Don’t Tug That War
By Bernadette A. Moyer
Remember tug of war, that game where two sides came together and who ever tugged hardest won? It was a battle of might putting two sides against one another to determine a “winner” the winner being the team that literally dragged the other side over to their side.
There are people in life that enjoy this game; they thrive on building their team and then literally trying to drag you through the mud so that their side wins.
Just a few days after her 50 year old daughter “Jane” (not her real name) was found dead in her bed her mother called me. The mother was living in Las Vegas and her daughter in Baltimore, they had been estranged for many years and even when they were in communication it was a difficult relationship.
The mother said “I am damned if I do and damned if I don’t. I will be talked about if I show up for the funeral and I will be talked about if I don’t show up. I don’t really have the money for the flight so I have decided not to come.”
I told her I understood and how difficult a decision it must have been for her. This was her mother, a mother who already had a daughter die at age 29, a mother that tried to understand this second daughter who almost always tried to create a tug of war with her mother. This was the mother who brought “Jane” into the world, the mother who raised “Jane” and the same mother who now has to grieve her daughter’s untimely death.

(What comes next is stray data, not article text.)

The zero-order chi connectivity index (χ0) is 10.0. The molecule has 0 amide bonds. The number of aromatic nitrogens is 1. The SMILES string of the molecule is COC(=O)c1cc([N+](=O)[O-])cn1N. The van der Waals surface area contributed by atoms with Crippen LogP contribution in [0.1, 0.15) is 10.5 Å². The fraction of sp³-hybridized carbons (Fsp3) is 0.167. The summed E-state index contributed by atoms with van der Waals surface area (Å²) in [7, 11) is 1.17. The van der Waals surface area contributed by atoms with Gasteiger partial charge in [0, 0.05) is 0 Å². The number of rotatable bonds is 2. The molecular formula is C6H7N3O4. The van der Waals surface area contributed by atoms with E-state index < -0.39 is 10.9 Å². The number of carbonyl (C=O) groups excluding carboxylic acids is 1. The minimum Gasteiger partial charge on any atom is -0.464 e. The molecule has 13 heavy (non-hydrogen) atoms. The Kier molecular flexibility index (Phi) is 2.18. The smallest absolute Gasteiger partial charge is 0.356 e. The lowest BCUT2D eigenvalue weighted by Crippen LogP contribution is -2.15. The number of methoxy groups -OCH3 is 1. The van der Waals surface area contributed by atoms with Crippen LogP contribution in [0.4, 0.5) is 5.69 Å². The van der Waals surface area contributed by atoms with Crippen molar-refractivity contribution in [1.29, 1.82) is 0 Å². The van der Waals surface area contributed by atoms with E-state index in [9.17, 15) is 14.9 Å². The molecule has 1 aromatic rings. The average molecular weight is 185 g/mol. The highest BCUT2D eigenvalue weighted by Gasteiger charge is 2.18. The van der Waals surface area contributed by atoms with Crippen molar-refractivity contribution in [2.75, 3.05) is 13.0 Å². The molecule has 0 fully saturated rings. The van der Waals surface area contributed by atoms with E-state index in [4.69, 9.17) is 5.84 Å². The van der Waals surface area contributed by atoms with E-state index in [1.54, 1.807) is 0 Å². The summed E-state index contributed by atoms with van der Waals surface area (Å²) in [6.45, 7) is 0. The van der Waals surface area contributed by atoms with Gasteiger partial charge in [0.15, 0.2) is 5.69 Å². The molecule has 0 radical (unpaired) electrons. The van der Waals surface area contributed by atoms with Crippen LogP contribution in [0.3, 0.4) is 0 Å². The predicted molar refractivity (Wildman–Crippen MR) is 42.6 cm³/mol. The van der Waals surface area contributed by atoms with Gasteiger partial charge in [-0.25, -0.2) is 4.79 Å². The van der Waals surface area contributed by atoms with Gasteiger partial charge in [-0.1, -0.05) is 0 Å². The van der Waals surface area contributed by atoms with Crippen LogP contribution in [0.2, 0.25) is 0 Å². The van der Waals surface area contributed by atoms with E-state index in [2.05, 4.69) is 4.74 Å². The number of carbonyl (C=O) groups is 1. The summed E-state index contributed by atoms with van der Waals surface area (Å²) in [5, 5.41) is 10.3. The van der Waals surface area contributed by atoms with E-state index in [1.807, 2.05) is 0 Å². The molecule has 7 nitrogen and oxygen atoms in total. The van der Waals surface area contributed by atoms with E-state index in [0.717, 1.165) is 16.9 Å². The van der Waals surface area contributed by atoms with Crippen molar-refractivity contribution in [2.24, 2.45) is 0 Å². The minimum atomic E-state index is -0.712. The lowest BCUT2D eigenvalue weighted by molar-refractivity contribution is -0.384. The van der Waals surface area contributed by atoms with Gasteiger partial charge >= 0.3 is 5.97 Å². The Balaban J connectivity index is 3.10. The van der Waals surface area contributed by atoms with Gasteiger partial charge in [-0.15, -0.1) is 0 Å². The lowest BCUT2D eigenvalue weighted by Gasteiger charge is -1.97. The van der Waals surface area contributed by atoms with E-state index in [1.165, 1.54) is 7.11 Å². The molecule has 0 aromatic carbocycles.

As I am writing this I hear from my “Soul Sister” Gwen who brings a great word to me “release” and how we must learn to release things, situations, events and people that only want to hurt us. Gwen talked about nature and the animals and how they are set free.
Release, think about that for a minute so what could you release and set free that is not healthy and is harming you? (Thanks Gwen I will definitely be meditating on “release” today, what a gift you are to me!)
And what about the game tug of war? What happens if you decide that you are not interested in playing and you don’t tug back?
Recently I told my husband that if I had to do it again, I wouldn’t have pushed our kids so hard to succeed. His immediate response was, “but that’s what parents do!”
Today I think more and more about accepting people and situations as they are and not as I have so often chosen to view them through rose colored glasses. Always wanting to see their highest potential and pushing and coaching for them to be their best.
The easiest way to peace is to give up the resistance, accept it, leave it, release it and don’t tug that war!
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